Polychronakos explains, "Many insulin-specific T-cells are deleted in the thymus. How are they deleted? You need to have the antigen there."

And there must be enough of it so that the T-cells which cause auto-immune diabetes can be recognized and eliminated. It's precisely for this purpose that the thymus produces a tiny amount of insulin. While both genes A and B can contribute, Vafaidus and Polychronakos found that they do not contribute equally.

Thymic insulin production was studied in aborted, healthy human fetuses. They compared the relative insulin production of each gene and found that gene B--the diabetes-suppressing gene--made two to three times more thymic insulin.

Polychronakos argues that people who don't have gene B--and therefore have lower levels of thymic insulin--are more likely to have T-cells that attack the insulin-producing cells in the pancreas.

This is an exciting discovery, but it accounts for only one step in the progression of the disease.

"One or two T-cells aren't going to do much damage," says Polychronakos, "but when a T-cell encounters its specific antigen [insulin], it multiplies like crazy making clones of itself- -- millions of T-cells which have the same specificity."

When insulin-specific T-cells are activated, they make substances called cytokines. Cloning is promoted by some cytokines and inhibited by others. T-cells that make growth-promoting cytokines are destructive because they increase the size of the T-cell army. Protective T-cells make inhibiting cytokines that slow down the growth of the army.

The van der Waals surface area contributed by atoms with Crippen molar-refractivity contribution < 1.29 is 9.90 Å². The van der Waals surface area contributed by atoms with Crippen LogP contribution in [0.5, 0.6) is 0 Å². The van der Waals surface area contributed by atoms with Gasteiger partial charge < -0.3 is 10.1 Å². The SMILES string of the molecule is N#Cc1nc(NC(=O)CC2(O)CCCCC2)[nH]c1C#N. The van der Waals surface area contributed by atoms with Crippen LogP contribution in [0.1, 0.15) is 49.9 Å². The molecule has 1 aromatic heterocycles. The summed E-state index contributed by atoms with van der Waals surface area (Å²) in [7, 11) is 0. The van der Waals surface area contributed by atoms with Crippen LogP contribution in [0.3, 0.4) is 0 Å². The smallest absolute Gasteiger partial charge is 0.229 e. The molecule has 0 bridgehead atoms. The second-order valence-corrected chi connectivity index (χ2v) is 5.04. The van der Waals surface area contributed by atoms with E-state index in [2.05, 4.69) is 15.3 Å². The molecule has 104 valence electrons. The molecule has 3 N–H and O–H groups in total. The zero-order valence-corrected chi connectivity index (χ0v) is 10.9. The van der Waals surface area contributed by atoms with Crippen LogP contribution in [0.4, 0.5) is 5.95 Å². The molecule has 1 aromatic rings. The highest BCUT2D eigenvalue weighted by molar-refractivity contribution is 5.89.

Although people with the diabetes-suppressing gene probably have fewer insulin-specific T-cells in total, Polychronakos predicts that they also have a higher proportion of protective T-cells. Testing this hypothesis is the present goal of his laboratory, and if proved, it immediately suggests a possible therapy.

"We could clone protective T-cells in the laboratory and inject billions of them into the patient," says Polychronakos. This could halt the proliferation of destructive T-cells and stop the progression of the disease.

Polychronakos's research also has implications for other auto-immune diseases. In multiple sclerosis, for instance, T-cells destroy the insulating myelin that wraps around nerve fibers. One of the two genes that produce the myelin protein was found to suppress multiple sclerosis--similar to gene B's suppression of diabetes. His discovery should prompt researchers to study thymic production of the myelin protein.

"I hope that the competition doesn't think of this too fast," jokes Polychronakos. He finds the similarity intriguing, but like most productive scientists, he keeps a narrow focus. "I'm not interested in multiple sclerosis, but this is an experiment that someone has to do."

Whoever does the experiment, Polychronakos and his team have pointed the way towards a cellular cease-fire.

Kevin Hall is a PhD candidate in physics and a participant in the Reporter's Student Science Writing Internship program. Based on an initiative at the University of Guelph, the program is sponsored by NSERC.

URO Central

Front Page

Contact us

Back issues